This content has been marked as final. Show 8 replies
Welcome to the forum
See the topic on my site about calling webhelp. Explains how to call the tripane window with the CSH topic.
The RoboHelp HTML online Help has a section titled, amazingly, "Context-sensitive Help."
In it, you will find that this type of help is a cooperative effort between the Help author and the application's developers.
In addition, you can avail yourself of Peter Grainge's helpful hints.
Come back if you're in need of any more detailed answers.
Ah, geezzz...tripped over Peter again!
OK, so the waistline is spreading a bit. It'll happen to you too.
Thank you very much.. Let me try these and come back to you if i have more questions..
Hey, it looks like I've got a similar question. ;-) We've got a PowerBuilder home-grown app, and I've been tasked with creating help files for it. A few specific questions:
* I'm using RH 7. Does that make a difference?
* Does the PowerBuilder app pass "parameters" to the help system to identify where the user was when help was invoked?
* Are there any things to be aware of when creating CSH for a PowerBuilder application?
Have you researched the areas mentioned in last year's replies to robogroup (specifically, the ones from Peter and me, on 6/7)? I don't mean to sound harsh, but there are rarely any bumper-sticker answers to questions of this type; we users usually point other users to where they can identify solutions.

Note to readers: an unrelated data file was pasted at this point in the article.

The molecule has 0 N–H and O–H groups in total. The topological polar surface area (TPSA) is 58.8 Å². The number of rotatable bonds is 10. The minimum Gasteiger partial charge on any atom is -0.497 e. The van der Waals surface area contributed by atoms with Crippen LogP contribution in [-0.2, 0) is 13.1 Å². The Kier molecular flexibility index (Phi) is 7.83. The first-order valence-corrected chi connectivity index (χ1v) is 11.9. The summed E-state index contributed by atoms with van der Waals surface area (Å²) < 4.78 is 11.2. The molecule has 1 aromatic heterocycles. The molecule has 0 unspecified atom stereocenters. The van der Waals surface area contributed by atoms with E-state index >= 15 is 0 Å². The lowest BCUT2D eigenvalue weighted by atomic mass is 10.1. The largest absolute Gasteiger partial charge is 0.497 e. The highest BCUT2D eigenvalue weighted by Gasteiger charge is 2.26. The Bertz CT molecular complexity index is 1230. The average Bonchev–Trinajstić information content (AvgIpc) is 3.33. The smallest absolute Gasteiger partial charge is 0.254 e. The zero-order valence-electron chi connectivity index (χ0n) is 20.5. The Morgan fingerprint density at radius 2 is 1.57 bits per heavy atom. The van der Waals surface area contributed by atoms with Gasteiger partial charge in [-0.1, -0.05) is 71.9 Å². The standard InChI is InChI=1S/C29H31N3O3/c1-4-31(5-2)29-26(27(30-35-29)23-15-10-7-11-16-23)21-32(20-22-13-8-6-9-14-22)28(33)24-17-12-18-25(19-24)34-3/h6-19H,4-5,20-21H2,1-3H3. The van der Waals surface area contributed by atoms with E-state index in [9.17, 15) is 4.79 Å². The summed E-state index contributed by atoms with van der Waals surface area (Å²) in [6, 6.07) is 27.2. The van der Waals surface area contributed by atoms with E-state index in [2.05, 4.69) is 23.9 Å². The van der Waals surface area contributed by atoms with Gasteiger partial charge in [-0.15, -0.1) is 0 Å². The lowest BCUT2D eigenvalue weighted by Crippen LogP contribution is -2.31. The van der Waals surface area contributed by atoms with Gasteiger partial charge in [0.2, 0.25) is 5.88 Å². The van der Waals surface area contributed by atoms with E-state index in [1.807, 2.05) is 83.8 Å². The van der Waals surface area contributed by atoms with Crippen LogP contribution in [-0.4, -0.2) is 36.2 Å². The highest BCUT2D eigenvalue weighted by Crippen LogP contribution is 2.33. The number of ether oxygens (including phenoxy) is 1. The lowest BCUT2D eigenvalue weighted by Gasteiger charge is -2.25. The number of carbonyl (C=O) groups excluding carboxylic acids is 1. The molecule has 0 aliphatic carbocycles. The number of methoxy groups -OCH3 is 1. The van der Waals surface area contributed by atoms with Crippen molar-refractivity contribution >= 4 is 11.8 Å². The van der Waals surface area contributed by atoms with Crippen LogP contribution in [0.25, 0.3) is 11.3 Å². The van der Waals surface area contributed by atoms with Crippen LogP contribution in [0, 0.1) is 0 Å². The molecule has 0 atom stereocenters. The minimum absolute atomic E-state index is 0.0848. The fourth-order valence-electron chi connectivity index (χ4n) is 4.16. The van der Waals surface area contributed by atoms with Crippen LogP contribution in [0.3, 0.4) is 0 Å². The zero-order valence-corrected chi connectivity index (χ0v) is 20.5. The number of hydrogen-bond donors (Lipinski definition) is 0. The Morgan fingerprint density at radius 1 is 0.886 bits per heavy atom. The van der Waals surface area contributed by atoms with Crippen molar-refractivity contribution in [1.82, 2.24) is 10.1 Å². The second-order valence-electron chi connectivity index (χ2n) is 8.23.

Keep in mind the first rule (okay, MY first rule!) of CSH: work closely with your developers to determine who will provide window/field names and who will refresh that information and how often. Start with testing for a single window (and field and control, if so decided) and expand to multiples for testing of navigation and the use of the Back button, etc. Also, remember that business decisions (by the upper-management types) can also determine what you and the developers are allowed to do.
Yes, I did a bit of research, but still had some questions. Fortunately, most of the questions have been answered. I would agree with your #1 rule: working closely with developers is critical. Again, I think I'm pretty lucky, as our development staff is quite eager to implement help.